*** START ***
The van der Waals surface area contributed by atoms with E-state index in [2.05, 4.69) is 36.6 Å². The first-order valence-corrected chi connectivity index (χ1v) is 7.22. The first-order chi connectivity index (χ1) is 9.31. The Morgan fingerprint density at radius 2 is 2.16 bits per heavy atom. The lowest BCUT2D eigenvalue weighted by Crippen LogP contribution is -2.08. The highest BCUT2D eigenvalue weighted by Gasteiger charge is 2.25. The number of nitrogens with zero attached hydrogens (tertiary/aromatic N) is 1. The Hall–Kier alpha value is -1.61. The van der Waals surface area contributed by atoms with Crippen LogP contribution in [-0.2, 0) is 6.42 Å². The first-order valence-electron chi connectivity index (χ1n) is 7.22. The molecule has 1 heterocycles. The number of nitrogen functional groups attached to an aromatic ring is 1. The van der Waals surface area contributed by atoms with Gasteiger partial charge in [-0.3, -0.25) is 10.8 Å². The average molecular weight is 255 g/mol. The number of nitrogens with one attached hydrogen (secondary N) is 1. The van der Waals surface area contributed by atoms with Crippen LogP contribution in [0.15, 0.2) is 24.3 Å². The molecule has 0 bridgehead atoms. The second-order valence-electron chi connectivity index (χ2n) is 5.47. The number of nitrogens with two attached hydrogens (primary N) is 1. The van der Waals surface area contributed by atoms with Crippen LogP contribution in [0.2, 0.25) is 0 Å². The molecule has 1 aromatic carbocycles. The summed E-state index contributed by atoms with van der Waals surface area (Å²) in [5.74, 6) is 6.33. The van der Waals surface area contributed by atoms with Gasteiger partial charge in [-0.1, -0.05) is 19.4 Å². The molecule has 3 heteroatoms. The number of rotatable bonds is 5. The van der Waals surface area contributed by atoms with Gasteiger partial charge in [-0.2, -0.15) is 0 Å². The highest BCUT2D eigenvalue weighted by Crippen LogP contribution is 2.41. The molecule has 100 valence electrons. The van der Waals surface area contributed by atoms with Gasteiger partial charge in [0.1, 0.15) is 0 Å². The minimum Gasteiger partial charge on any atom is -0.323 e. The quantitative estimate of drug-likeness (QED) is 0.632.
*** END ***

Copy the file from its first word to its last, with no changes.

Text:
The van der Waals surface area contributed by atoms with E-state index in [2.05, 4.69) is 36.6 Å². The first-order valence-corrected chi connectivity index (χ1v) is 7.22. The first-order chi connectivity index (χ1) is 9.31. The Morgan fingerprint density at radius 2 is 2.16 bits per heavy atom. The lowest BCUT2D eigenvalue weighted by Crippen LogP contribution is -2.08. The highest BCUT2D eigenvalue weighted by Gasteiger charge is 2.25. The number of nitrogens with zero attached hydrogens (tertiary/aromatic N) is 1. The Hall–Kier alpha value is -1.61. The van der Waals surface area contributed by atoms with Crippen LogP contribution in [-0.2, 0) is 6.42 Å². The first-order valence-electron chi connectivity index (χ1n) is 7.22. The molecule has 1 heterocycles. The number of nitrogen functional groups attached to an aromatic ring is 1. The van der Waals surface area contributed by atoms with Gasteiger partial charge in [-0.3, -0.25) is 10.8 Å². The average molecular weight is 255 g/mol. The number of nitrogens with one attached hydrogen (secondary N) is 1. The van der Waals surface area contributed by atoms with Crippen LogP contribution in [0.15, 0.2) is 24.3 Å². The molecule has 0 bridgehead atoms. The second-order valence-electron chi connectivity index (χ2n) is 5.47. The number of nitrogens with two attached hydrogens (primary N) is 1. The van der Waals surface area contributed by atoms with Crippen LogP contribution in [0.2, 0.25) is 0 Å². The molecule has 1 aromatic carbocycles. The summed E-state index contributed by atoms with van der Waals surface area (Å²) in [5.74, 6) is 6.33. The van der Waals surface area contributed by atoms with Gasteiger partial charge in [-0.1, -0.05) is 19.4 Å². The molecule has 3 heteroatoms. The number of rotatable bonds is 5. The van der Waals surface area contributed by atoms with Gasteiger partial charge in [-0.2, -0.15) is 0 Å². The highest BCUT2D eigenvalue weighted by Crippen LogP contribution is 2.41. The molecule has 100 valence electrons. The van der Waals surface area contributed by atoms with Gasteiger partial charge in [0.1, 0.15) is 0 Å². The minimum Gasteiger partial charge on any atom is -0.323 e. The quantitative estimate of drug-likeness (QED) is 0.632.